In 2001 , I came upon a newspaper report that highlighted once again the human casualties of the east-west divide in the UK today. On 15 June 2001, one Munir Hussain, a 51-year-old Muslim from Walthamstow, East London pleaded guilty to the manslaughter of his 23-year-old daughter Shanaz, because she went to the local pub. Mr. Hussain, described as a strictly religious man, wound rope around his daughter’s neck and throttled her to death. He then wrapped her body in plastic bags and put it in the boot of his car before driving to the police station and confessing to her murder. He pleaded guilty to a charge of manslaughter on the grounds of diminished responsibility and was ordered to be detained indefinitely under the Mental Health Act.

On 20th October, 2003, two men who had murdered a bride on her wedding day were sentenced to life imprisonment in Birmingham. Rafaqat Hussein of Camberley, Surrey, had pleaded guilty to stabbing his cousin Sahjda Bibi 22 times in an honour killing, while his cousin Tafarak Hussain drove the getaway car. Apparently, the pair had decided to murder the young woman because she had decided to marry a divorced man. In sentencing the killers, the Judge, Mr. Justice Wakerley, told them “Those who live here in our multi-cultural and multi-racial, tolerant society must accept our laws.”

Good luck with that.

I started to write these notes in 1998 when people were still talking about bogus asylum seekers rather than serial benefit claimants, jihadis and child molesters. As everyone knows now, things in the UK have become much, much worse with Islamic inspired violence on our streets, Muslim Patrols to enforce Sharia Law in East London, vast numbers of under aged white girls being groomed for sex by Pakistani men while in some areas, there appear to be mosques on every street corner. Things are much the same across Europe.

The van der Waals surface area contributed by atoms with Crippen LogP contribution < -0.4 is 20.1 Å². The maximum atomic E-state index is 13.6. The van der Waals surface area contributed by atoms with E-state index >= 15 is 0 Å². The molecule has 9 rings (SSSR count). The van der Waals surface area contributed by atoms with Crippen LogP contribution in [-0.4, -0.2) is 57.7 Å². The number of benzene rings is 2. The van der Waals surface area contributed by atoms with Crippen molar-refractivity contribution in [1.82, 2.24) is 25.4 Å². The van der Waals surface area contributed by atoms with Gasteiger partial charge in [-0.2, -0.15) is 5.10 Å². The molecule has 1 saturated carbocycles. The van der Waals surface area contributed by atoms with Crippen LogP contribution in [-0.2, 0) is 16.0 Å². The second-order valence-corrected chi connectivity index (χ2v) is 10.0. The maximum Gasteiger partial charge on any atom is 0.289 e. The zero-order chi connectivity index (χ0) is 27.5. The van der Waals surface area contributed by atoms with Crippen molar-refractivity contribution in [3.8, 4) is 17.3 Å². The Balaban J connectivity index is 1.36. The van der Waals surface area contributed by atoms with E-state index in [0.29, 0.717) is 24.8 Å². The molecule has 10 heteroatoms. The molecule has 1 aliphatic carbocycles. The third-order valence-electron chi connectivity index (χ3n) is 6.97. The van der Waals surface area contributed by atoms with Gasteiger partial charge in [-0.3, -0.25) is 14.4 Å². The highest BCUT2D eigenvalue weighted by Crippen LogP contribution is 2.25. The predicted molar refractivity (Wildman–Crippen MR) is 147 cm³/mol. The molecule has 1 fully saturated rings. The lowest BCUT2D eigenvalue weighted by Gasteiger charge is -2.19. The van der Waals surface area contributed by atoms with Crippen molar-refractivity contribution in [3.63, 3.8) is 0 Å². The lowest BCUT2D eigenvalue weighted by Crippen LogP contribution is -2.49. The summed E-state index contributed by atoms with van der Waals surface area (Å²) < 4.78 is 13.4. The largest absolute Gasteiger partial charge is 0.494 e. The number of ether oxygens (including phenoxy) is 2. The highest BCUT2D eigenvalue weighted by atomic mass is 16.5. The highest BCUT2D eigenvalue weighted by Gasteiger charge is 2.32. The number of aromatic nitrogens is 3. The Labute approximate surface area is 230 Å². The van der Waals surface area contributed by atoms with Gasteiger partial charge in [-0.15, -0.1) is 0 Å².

Everybody knows that the problem is the unholy alliance between Islam and the left. I cannot predict any positive outcome to this, only that it will not end well.

Peter is an English expatriate who now lives in Thailand.

Previous posts:

2014   Sep   19   Why I Left England’s Mean and Unpleasant Land
    Oct   5   Pakistan I: The Blasphemy Laws
        6   Pakistan II: The Hudood Ordinances

23 thoughts on “Bradistan: Importing a Culture Gap

  1. Ignorance has the impossible dream in the palm of its hands. All it needs now is to keep the hypnotized goody two shoes western suckers off balance with fear while pouring in reinforcements. A bit like ISIS really. Just like Turkey Erdo says. We are tools.

  2. ” when Anne Cryer, then MP for Keighley, Yorkshire, introduced her constituent Zena Briggs (not her real name) to the Immigration and Home Office Minister Mike O’Brien.”

    Big mistake! This disgusting creature Mike O’Brien wrote one of the most appallingly toe-curling, cringe worthy articles in The Muslim Weekly, Issue 081 in 2004, which has since disappeared. A perfect example of full-blown dhimmitude which should be kept for posterity.